The best sandwiches in Sydney right now
Sandwiches? Well, they're the best thing to come out of slicing bread. Here, the criteria is pretty simple: very good things in between two very good slices of well-sliced bread. No burgers, bagels, scrolls and banh mi (they’re a league of their own). No half-hearted strings of romaine here, no siree. Time Out Sydney critics, including Food & Drink Writer Avril Treasure, have eaten their way around carb-town (which frankly, is the most delicious place to be) to curate this list of the best sandwiches in Sydney. 'wich on, friends. Want more budget food? Here are the best cheap eats in Sydney right now. Heading our later? Check out our ultimate guide to the best restaurants in Sydney.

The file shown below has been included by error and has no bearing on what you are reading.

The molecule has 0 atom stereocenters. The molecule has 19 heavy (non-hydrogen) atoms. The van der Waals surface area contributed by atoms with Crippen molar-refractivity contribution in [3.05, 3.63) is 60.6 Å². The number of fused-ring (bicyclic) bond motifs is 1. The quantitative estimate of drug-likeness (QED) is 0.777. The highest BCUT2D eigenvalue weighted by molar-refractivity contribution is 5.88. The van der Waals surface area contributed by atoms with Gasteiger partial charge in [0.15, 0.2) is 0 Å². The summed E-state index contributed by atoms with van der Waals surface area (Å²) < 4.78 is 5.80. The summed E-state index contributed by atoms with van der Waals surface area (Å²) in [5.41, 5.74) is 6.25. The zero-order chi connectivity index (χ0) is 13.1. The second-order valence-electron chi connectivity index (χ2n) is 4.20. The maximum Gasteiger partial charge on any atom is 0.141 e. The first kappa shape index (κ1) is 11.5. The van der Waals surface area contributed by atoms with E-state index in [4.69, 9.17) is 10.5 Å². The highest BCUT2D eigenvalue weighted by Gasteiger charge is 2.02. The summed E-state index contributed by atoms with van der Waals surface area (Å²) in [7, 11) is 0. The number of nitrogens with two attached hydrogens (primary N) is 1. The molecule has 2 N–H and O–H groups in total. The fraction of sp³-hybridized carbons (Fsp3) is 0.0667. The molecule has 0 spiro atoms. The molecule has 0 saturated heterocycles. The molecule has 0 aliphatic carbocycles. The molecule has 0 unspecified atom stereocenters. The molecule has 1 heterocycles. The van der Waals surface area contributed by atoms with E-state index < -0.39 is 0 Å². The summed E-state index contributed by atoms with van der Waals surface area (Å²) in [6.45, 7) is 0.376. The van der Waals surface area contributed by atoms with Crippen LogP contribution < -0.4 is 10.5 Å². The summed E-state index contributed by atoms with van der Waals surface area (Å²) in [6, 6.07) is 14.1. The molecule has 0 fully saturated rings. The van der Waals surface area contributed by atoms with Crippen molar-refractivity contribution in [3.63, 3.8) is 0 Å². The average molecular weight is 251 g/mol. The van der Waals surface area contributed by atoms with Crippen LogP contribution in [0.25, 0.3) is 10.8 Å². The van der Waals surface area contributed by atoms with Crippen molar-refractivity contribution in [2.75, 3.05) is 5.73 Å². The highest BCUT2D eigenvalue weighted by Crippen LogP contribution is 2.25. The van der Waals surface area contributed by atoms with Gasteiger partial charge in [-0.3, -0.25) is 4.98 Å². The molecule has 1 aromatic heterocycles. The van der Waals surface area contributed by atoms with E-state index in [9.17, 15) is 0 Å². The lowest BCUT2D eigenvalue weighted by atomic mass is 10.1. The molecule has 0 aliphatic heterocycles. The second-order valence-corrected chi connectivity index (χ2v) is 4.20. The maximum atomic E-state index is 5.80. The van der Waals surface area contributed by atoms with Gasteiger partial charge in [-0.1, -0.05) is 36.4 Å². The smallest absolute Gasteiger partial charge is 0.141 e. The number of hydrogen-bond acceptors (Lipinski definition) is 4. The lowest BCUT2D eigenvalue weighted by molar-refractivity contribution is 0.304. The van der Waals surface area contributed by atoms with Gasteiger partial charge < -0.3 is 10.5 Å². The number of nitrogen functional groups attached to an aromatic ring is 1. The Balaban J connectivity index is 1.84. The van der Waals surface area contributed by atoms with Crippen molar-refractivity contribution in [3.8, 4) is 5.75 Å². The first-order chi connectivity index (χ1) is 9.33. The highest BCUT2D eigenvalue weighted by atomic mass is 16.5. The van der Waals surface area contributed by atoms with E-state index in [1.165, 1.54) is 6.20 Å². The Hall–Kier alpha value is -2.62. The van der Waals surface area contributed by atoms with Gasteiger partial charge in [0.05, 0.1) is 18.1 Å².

The best quick lunches in Sydney CBD
Sure, breakfast is the most important meal of the day, but lunchtime is arguably the most exciting. You shouldn’t have to settle for soggy sandwiches and last night’s leftovers when there are fresh and fun eats existing in all pockets of the city. Whether you’re craving elevated sandwiches on oven-fresh bread, inspired savoury pastries, hearty bowls of laksa or build-your-own bentos, there’s something delicious on for lunch in Sydney every day of the week. We've rounded up our favourite places to grab a lunch on-the-go in Sydney's CBD. Whether its old, new, tucked away in the city's heart, or sitting on the fringe, we've got you covered when it comes to making the most of your lunchbreak, every day of the week. After a liquid lunch instead? Here are the best bars in the Sydney CBD right now.